DeForest and Gurman (1998), using EIT 171 Å data confirmed this discovery: Outwardly propagating perturbations of the intensity were observed at distances of , gathered in quasi-periodic groups of periods, with periods of about , The projected speeds are about and the relative amplitude (in density) was about .
A similar phenomenon was observed near the footpoints of coronal loops, with EIT (Berghmans and Clette, 1999) and TRACE (Nightingale et al., 1999; De Moortel et al., 2000, 2002a,b) imagers as near-isothermal EUV intensity disturbances, which start near the loop footpoints and propagate along the loops at the apparent speed lower than the sound speed. Multi-wavelength observations have been performed by Robbrecht et al. (2001) combining TRACE 171 Å and EIT 195 Å and by King et al. (2003) with TRACE 171 Å and 195 Å. Robbrecht et al. (2001) found the projected propagation speeds to vary roughly between and for both instruments, which is close to and below the expected sound speed in the coronal loops, respectively. King et al. (2003) pointed out the high correlation of the disturbances observed in the different bandpasses. Also, recently, a coordinated observation of this phenomenon with SOHO/CDS and TRACE instruments has been carried out Marsh et al. (2003). A propagating oscillation with a period of about , observed by TRACE in the 171 Å bandpass, was also observed in He I, O V and Mg IX emission lines with CDS, corresponding to the chromospheric, transition region, and coronal temperatures, respectively. This is consistent with about oscillations observed by O’Shea et al. (2001) with CDS in both velocity and intensity time series associated with the coronal lines Mg IX and Fe XVI, as well as in O V.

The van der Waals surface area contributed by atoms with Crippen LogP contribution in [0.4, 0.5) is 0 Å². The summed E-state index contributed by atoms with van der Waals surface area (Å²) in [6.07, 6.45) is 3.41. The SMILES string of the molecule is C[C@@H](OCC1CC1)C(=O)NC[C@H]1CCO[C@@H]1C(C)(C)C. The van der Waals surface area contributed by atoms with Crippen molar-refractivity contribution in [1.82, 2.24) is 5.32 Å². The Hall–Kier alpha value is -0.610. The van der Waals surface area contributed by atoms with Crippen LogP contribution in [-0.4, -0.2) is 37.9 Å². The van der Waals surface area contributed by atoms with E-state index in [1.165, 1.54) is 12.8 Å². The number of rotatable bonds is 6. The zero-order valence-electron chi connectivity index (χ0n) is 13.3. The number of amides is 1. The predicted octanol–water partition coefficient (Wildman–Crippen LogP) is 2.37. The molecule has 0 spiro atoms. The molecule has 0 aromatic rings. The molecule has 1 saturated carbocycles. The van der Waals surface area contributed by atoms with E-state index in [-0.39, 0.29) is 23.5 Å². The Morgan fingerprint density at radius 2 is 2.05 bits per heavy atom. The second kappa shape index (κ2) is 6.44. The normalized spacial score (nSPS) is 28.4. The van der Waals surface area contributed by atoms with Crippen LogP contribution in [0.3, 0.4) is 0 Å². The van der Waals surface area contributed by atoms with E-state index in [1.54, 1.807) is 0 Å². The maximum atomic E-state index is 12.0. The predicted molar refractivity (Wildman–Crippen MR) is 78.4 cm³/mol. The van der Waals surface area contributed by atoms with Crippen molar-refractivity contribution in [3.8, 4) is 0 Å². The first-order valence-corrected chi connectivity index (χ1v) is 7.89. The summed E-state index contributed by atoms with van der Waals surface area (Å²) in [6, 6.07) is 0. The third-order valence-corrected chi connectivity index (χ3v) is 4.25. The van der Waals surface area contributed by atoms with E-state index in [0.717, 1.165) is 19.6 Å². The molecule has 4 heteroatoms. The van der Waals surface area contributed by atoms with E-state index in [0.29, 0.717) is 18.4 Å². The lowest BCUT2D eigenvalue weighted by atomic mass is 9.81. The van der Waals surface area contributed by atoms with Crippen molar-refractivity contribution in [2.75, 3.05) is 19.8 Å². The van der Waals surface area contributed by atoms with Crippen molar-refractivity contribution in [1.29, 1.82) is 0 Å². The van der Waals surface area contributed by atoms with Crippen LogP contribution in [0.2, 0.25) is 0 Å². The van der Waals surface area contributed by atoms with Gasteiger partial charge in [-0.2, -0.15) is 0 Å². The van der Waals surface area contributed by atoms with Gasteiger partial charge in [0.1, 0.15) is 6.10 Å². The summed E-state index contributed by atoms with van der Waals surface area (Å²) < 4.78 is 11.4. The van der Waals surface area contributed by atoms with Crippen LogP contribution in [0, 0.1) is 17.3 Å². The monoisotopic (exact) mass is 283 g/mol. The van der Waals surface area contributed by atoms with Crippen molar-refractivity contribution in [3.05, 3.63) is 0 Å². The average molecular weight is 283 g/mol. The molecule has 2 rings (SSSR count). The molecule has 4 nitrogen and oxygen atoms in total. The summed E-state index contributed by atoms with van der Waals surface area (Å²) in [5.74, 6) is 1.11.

A comprehensive overview of observational properties of the longitudinal oscillations, based upon the analysis of examples, is given in De Moortel et al. (2002a), and a more recent one in Nakariakov (2003). The properties of propagating EUV disturbances may be summarised as follows: the projected propagation speed is ; the amplitudes are always less than in intensity (less than in density); the disturbances are quasi-periodic with the periods about . In most cases, only upwards propagating disturbances have been detected (from the footpoints to the apex of the loop). Sometimes, the waves can be present for several consecutive hours with, more or less, constant period. It is possible that the disturbances with shorter, about , periods are situated above sunspot regions, whereas disturbances propagating along the loops which are not associated with sunspots have longer periodicity, of about (De Moortel et al., 2002c). However, King et al. (2003) showed that both and perturbations can coexist in the same coronal structure, at least in the analysed example, so the question still remains open.
The propagation direction and speed, together with the fact that the observed waves are compressible suggest their interpretation as slow magnetoacoustic waves. Slow waves of the observed periodicities (shorter than ) can propagate without reflection in the corona, as the acoustic cut-off period is about . According to this interpretation, the waves propagate at about the sound speed in the loop. The observed speed of the waves is reduced by line-of-sight projection.
Waves were also recently detected in the Doppler velocity data in the and ranges by Sakurai et al. (2002). The line intensity and line width did not show clear oscillations, but their phase relationship with the Doppler velocity indicates propagating waves rather than standing waves. These waves were interpreted as superposition of propagating slow and Alfvén waves.
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